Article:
Government targets generating 30 percent of electricity from renewable sources

The government has announced a five-year target to generate 30 percent of electricity used during daylight hours in the 196 inhabited islands of the Maldives from renewable energy sources.

Briefing the press today on the UN Climate Summit 2014 held yesterday, Environment Minister Thoriq Ibrahim that efforts were already underway to install solar panels in some islands such as Thinadhoo in Gaaf Dhaal atoll.

“Electricity will be provided from solar panels in Dhaal Kudahuvadhoo, Raa Ungoofaru and Kaafu Dhiffushi very soon. Work is underway in an additional five islands,” the minister was quoted as saying by newspaper Haveeru.

The government was in the process of formulating a low carbon energy policy, he said.

Referring to the impact of climate change on the Maldives, Thoriq noted that 116 islands were facing beach erosion, with severe erosion in 64 islands.

Coastal protection projects have been undertaken in several islands, he added.


Environment minister inaugurates coastal protection project in Raa Maduvvari

Environment Minister Thoriq Ibrahim inaugurated a coastal protection project on the island of Maduvvari in Raa atoll on Thursday (August 7).

“Under this project a total length of 890 meters of coastal area will be protected in R.Maduvvari,” the ministry explained in a statement.

“This project is contracted to MTCC for MVR33 million from government budget. The government is taking measures of coastal protection in several islands throughout Maldives with the government budget and donor agencies.”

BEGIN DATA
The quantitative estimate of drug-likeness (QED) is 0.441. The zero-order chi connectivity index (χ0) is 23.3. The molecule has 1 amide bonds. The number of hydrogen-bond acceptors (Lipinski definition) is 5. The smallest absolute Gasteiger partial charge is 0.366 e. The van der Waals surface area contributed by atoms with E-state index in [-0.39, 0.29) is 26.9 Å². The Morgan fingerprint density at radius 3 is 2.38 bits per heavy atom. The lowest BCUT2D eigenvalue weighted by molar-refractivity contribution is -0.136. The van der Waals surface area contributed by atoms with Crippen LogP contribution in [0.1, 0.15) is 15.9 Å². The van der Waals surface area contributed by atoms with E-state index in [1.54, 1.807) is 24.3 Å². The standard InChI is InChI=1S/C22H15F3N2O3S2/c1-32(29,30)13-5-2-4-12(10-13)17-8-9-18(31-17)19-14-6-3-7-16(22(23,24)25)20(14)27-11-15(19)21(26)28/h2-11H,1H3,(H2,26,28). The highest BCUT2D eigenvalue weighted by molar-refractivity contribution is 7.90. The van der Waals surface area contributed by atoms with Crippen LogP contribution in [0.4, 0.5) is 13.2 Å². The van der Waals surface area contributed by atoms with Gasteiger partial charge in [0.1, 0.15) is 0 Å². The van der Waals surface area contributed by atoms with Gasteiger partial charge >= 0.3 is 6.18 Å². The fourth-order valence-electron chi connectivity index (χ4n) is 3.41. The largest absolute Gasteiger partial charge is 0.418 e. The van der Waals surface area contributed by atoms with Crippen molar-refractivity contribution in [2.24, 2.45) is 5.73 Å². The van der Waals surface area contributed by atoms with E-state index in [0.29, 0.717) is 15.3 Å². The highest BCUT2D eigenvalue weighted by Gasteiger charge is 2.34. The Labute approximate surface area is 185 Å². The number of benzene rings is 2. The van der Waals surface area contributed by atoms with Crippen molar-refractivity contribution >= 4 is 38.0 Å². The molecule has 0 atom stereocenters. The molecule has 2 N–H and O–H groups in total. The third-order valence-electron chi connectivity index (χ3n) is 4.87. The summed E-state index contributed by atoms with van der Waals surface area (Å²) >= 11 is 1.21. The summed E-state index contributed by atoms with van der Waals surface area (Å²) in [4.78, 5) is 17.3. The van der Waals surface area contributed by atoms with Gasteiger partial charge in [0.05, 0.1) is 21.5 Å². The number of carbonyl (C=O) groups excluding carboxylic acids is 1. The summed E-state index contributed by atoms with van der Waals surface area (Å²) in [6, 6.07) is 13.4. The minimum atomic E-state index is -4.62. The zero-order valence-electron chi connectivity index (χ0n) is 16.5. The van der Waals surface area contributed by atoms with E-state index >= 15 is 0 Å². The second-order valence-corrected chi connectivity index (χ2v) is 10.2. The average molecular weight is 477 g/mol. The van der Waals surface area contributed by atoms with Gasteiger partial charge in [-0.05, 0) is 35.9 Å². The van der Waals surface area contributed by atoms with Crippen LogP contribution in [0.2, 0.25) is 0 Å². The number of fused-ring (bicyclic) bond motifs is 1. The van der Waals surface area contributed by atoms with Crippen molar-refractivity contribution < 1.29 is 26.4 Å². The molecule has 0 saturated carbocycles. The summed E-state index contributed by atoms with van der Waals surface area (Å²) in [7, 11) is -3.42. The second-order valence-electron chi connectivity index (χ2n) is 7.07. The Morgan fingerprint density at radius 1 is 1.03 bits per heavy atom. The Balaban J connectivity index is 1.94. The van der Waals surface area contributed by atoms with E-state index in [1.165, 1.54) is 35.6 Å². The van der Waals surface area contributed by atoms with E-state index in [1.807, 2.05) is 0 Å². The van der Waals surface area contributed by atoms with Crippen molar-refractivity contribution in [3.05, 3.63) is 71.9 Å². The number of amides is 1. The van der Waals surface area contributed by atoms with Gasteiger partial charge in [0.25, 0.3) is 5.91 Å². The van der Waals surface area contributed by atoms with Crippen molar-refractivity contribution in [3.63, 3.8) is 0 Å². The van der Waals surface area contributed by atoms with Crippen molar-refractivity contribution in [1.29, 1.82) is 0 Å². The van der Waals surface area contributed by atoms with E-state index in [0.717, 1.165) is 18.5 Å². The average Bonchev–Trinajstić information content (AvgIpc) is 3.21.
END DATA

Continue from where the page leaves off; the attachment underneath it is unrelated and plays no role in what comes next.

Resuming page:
According to the environment ministry, island council members, senior officials from the Maldives Transport and Contracting Company (MTCC), and Maduvvari MP Mohamed Ameeth participated in the inauguration ceremony.

In his speech, Thoriq noted that 90 percent of islands in the Maldives was affected by coastal erosion and expressed hope that the successful implementation of the project in Maduvarri would mitigate the impact of erosion.

In July, Vaavu Fulidhoo and Lhaviyani Kurendhoo faced increased coastal erosion caused by ‘Udha’ swell waves during the south-west monsoon season.

Fulidhoo faced the loss of the island’s football stadium while the local graveyard on Kurendhoo was just 15 feet from the encroaching waves.

An official from the Kurendhoo island council told Minivan News at the time that a now- stalled harbour project of the island includes a 309-meter rock revetment, the construction of a 207 meter concrete quay-wall, and a 582 meter rock armour breakwater.

The MVR40 million (US$2.5 million) project was handed over to MTCC in March 2013 and was expected to be completed within a year.

The Environment Protection Agency’s (EPA) Senior Environment Analyst Rifath Naeem meanwhile explained that harbour construction was very likely to be an underlying reason for the increasing number of islands with chronic beach erosion.

Harbour construction could interfere with the natural movement of sand, Naeem said, which forms and sustains islands.

“Sometimes construction of harbours or other development activity could throw off the balance in this system. When the complex dynamics and equilibrium of sand movement are affected by such activity, it could increase accretion or erosion of beaches. What’s happening to the beach of one island could affect that of another island in that same reef,” he said.